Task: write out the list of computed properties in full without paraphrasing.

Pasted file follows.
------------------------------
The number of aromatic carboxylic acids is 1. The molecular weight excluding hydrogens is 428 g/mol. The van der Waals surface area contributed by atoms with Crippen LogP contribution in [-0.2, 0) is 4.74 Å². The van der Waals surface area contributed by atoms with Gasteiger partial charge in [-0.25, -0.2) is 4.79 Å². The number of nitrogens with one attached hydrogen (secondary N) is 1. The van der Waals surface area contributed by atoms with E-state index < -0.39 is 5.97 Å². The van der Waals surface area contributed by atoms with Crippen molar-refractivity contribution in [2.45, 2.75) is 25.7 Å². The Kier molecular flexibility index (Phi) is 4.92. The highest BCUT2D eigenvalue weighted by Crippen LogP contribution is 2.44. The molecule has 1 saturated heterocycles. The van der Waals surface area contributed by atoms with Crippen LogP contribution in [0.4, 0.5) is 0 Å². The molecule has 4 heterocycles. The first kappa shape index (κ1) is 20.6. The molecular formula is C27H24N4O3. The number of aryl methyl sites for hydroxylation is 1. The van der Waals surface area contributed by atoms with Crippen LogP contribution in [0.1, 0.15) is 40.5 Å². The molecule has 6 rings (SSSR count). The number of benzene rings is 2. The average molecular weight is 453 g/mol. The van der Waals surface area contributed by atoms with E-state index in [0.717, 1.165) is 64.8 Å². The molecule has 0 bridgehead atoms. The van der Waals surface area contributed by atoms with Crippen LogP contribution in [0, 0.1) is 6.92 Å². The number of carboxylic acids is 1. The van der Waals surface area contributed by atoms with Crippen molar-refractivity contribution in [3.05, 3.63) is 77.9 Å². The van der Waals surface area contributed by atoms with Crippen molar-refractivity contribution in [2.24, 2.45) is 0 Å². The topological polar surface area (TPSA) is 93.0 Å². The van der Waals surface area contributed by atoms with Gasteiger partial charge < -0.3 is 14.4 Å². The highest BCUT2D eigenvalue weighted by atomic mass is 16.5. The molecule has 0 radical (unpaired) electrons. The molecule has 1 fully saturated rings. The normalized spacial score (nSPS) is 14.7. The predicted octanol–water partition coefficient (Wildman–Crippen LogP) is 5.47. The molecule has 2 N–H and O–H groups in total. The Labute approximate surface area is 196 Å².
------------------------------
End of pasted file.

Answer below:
The number of aromatic carboxylic acids is 1. The molecular weight excluding hydrogens is 428 g/mol. The van der Waals surface area contributed by atoms with Crippen LogP contribution in [-0.2, 0) is 4.74 Å². The van der Waals surface area contributed by atoms with Gasteiger partial charge in [-0.25, -0.2) is 4.79 Å². The number of nitrogens with one attached hydrogen (secondary N) is 1. The van der Waals surface area contributed by atoms with E-state index < -0.39 is 5.97 Å². The van der Waals surface area contributed by atoms with Crippen molar-refractivity contribution in [2.45, 2.75) is 25.7 Å². The Kier molecular flexibility index (Phi) is 4.92. The highest BCUT2D eigenvalue weighted by Crippen LogP contribution is 2.44. The molecule has 1 saturated heterocycles. The van der Waals surface area contributed by atoms with Crippen LogP contribution in [0.4, 0.5) is 0 Å². The molecule has 4 heterocycles. The first kappa shape index (κ1) is 20.6. The molecular formula is C27H24N4O3. The number of aryl methyl sites for hydroxylation is 1. The van der Waals surface area contributed by atoms with Crippen LogP contribution in [0.1, 0.15) is 40.5 Å². The molecule has 6 rings (SSSR count). The number of benzene rings is 2. The average molecular weight is 453 g/mol. The van der Waals surface area contributed by atoms with E-state index in [0.717, 1.165) is 64.8 Å². The molecule has 0 bridgehead atoms. The van der Waals surface area contributed by atoms with Crippen LogP contribution in [0, 0.1) is 6.92 Å². The number of carboxylic acids is 1. The van der Waals surface area contributed by atoms with Crippen molar-refractivity contribution in [3.05, 3.63) is 77.9 Å². The van der Waals surface area contributed by atoms with Crippen molar-refractivity contribution in [2.24, 2.45) is 0 Å². The topological polar surface area (TPSA) is 93.0 Å². The van der Waals surface area contributed by atoms with Gasteiger partial charge < -0.3 is 14.4 Å². The highest BCUT2D eigenvalue weighted by atomic mass is 16.5. The molecule has 0 radical (unpaired) electrons. The molecule has 1 fully saturated rings. The normalized spacial score (nSPS) is 14.7. The predicted octanol–water partition coefficient (Wildman–Crippen LogP) is 5.47. The molecule has 2 N–H and O–H groups in total. The Labute approximate surface area is 196 Å².